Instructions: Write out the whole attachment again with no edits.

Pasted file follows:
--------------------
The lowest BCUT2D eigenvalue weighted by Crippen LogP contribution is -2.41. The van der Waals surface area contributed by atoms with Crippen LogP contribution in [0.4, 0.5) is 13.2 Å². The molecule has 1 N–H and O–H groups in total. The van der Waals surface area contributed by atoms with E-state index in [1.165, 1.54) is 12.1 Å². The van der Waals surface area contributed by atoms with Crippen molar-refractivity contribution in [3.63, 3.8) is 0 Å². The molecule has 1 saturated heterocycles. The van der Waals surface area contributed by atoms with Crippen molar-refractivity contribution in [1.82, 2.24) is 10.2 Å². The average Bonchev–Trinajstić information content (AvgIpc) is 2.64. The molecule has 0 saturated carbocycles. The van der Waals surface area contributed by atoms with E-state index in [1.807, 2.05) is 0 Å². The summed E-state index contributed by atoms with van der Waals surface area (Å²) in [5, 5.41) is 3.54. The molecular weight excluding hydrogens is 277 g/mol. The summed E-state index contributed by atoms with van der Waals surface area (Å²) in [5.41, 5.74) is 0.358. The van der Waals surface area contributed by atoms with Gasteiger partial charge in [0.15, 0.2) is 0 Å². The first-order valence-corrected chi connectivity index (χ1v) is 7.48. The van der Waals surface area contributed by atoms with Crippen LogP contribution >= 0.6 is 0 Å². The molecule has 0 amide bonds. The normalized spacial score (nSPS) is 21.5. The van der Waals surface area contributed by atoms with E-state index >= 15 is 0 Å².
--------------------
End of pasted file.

The lowest BCUT2D eigenvalue weighted by Crippen LogP contribution is -2.41. The van der Waals surface area contributed by atoms with Crippen LogP contribution in [0.4, 0.5) is 13.2 Å². The molecule has 1 N–H and O–H groups in total. The van der Waals surface area contributed by atoms with E-state index in [1.165, 1.54) is 12.1 Å². The van der Waals surface area contributed by atoms with Crippen molar-refractivity contribution in [3.63, 3.8) is 0 Å². The molecule has 1 saturated heterocycles. The van der Waals surface area contributed by atoms with Crippen molar-refractivity contribution in [1.82, 2.24) is 10.2 Å². The average Bonchev–Trinajstić information content (AvgIpc) is 2.64. The molecule has 0 saturated carbocycles. The van der Waals surface area contributed by atoms with E-state index in [1.807, 2.05) is 0 Å². The summed E-state index contributed by atoms with van der Waals surface area (Å²) in [5, 5.41) is 3.54. The molecular weight excluding hydrogens is 277 g/mol. The summed E-state index contributed by atoms with van der Waals surface area (Å²) in [5.41, 5.74) is 0.358. The van der Waals surface area contributed by atoms with Gasteiger partial charge in [0.15, 0.2) is 0 Å². The first-order valence-corrected chi connectivity index (χ1v) is 7.48. The van der Waals surface area contributed by atoms with Crippen LogP contribution >= 0.6 is 0 Å². The molecule has 0 amide bonds. The normalized spacial score (nSPS) is 21.5. The van der Waals surface area contributed by atoms with E-state index >= 15 is 0 Å².